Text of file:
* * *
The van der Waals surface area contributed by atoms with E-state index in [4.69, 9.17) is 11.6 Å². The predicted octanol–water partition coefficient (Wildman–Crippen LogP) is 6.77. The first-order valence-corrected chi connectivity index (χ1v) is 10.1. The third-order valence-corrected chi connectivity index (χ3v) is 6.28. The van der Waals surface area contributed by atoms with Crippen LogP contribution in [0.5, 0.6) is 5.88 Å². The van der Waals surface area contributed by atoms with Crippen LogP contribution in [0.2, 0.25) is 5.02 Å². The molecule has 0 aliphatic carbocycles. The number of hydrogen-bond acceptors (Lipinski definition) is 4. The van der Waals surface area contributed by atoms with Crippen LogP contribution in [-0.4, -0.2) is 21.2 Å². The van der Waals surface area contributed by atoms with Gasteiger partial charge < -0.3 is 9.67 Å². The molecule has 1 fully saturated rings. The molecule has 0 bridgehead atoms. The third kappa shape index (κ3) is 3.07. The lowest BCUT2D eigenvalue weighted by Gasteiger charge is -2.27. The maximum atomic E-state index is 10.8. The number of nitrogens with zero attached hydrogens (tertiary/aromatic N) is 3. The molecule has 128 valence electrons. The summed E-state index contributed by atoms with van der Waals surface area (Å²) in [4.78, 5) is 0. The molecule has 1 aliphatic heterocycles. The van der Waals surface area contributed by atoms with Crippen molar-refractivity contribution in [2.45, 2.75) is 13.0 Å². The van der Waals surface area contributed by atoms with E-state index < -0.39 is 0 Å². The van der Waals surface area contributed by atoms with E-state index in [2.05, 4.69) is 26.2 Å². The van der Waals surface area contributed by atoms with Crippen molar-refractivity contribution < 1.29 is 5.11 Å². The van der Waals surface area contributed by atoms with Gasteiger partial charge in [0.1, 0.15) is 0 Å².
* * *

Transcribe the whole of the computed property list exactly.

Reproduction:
The van der Waals surface area contributed by atoms with E-state index in [4.69, 9.17) is 11.6 Å². The predicted octanol–water partition coefficient (Wildman–Crippen LogP) is 6.77. The first-order valence-corrected chi connectivity index (χ1v) is 10.1. The third-order valence-corrected chi connectivity index (χ3v) is 6.28. The van der Waals surface area contributed by atoms with Crippen LogP contribution in [0.5, 0.6) is 5.88 Å². The van der Waals surface area contributed by atoms with Crippen LogP contribution in [0.2, 0.25) is 5.02 Å². The molecule has 0 aliphatic carbocycles. The number of hydrogen-bond acceptors (Lipinski definition) is 4. The van der Waals surface area contributed by atoms with Crippen LogP contribution in [-0.4, -0.2) is 21.2 Å². The van der Waals surface area contributed by atoms with Gasteiger partial charge < -0.3 is 9.67 Å². The molecule has 1 fully saturated rings. The molecule has 0 bridgehead atoms. The third kappa shape index (κ3) is 3.07. The lowest BCUT2D eigenvalue weighted by Gasteiger charge is -2.27. The maximum atomic E-state index is 10.8. The number of nitrogens with zero attached hydrogens (tertiary/aromatic N) is 3. The molecule has 128 valence electrons. The summed E-state index contributed by atoms with van der Waals surface area (Å²) in [4.78, 5) is 0. The molecule has 1 aliphatic heterocycles. The van der Waals surface area contributed by atoms with Crippen molar-refractivity contribution in [2.45, 2.75) is 13.0 Å². The van der Waals surface area contributed by atoms with E-state index < -0.39 is 0 Å². The van der Waals surface area contributed by atoms with E-state index in [2.05, 4.69) is 26.2 Å². The van der Waals surface area contributed by atoms with Crippen molar-refractivity contribution < 1.29 is 5.11 Å². The van der Waals surface area contributed by atoms with Gasteiger partial charge in [0.1, 0.15) is 0 Å².